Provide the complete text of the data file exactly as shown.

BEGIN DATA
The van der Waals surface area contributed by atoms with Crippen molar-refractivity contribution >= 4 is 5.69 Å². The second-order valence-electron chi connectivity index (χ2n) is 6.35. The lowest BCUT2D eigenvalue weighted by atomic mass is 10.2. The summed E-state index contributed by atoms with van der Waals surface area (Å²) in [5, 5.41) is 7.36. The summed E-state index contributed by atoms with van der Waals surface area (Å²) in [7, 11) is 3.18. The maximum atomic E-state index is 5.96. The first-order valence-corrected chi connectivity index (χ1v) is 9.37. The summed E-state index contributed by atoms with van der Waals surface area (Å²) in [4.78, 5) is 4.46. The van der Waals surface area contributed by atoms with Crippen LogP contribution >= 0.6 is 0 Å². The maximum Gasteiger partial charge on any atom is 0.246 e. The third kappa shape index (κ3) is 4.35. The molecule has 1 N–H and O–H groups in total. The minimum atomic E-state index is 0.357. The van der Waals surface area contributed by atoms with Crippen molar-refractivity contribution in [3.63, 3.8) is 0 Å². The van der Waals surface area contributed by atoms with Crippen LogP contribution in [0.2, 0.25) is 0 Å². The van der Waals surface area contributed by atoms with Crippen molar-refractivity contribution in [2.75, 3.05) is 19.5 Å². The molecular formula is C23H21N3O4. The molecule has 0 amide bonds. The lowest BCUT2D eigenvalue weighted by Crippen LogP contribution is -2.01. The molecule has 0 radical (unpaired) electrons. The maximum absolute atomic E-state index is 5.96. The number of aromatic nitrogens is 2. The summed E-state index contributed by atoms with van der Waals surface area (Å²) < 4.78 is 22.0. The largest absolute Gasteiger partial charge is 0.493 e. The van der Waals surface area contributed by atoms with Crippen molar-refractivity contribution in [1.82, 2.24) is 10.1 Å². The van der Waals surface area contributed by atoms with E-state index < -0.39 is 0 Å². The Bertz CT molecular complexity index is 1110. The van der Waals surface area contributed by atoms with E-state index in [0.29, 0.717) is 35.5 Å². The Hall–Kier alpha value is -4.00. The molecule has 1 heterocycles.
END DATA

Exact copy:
The van der Waals surface area contributed by atoms with Crippen molar-refractivity contribution >= 4 is 5.69 Å². The second-order valence-electron chi connectivity index (χ2n) is 6.35. The lowest BCUT2D eigenvalue weighted by atomic mass is 10.2. The summed E-state index contributed by atoms with van der Waals surface area (Å²) in [5, 5.41) is 7.36. The summed E-state index contributed by atoms with van der Waals surface area (Å²) in [7, 11) is 3.18. The maximum atomic E-state index is 5.96. The first-order valence-corrected chi connectivity index (χ1v) is 9.37. The summed E-state index contributed by atoms with van der Waals surface area (Å²) in [4.78, 5) is 4.46. The van der Waals surface area contributed by atoms with Crippen LogP contribution >= 0.6 is 0 Å². The maximum Gasteiger partial charge on any atom is 0.246 e. The third kappa shape index (κ3) is 4.35. The molecule has 1 N–H and O–H groups in total. The minimum atomic E-state index is 0.357. The van der Waals surface area contributed by atoms with Crippen molar-refractivity contribution in [3.63, 3.8) is 0 Å². The van der Waals surface area contributed by atoms with Crippen LogP contribution in [0.2, 0.25) is 0 Å². The van der Waals surface area contributed by atoms with Crippen molar-refractivity contribution in [2.75, 3.05) is 19.5 Å². The molecular formula is C23H21N3O4. The molecule has 0 amide bonds. The lowest BCUT2D eigenvalue weighted by Crippen LogP contribution is -2.01. The molecule has 0 radical (unpaired) electrons. The maximum absolute atomic E-state index is 5.96. The number of aromatic nitrogens is 2. The summed E-state index contributed by atoms with van der Waals surface area (Å²) < 4.78 is 22.0. The largest absolute Gasteiger partial charge is 0.493 e. The van der Waals surface area contributed by atoms with Crippen molar-refractivity contribution in [1.82, 2.24) is 10.1 Å². The van der Waals surface area contributed by atoms with E-state index < -0.39 is 0 Å². The Bertz CT molecular complexity index is 1110. The van der Waals surface area contributed by atoms with E-state index in [0.29, 0.717) is 35.5 Å². The Hall–Kier alpha value is -4.00. The molecule has 1 heterocycles.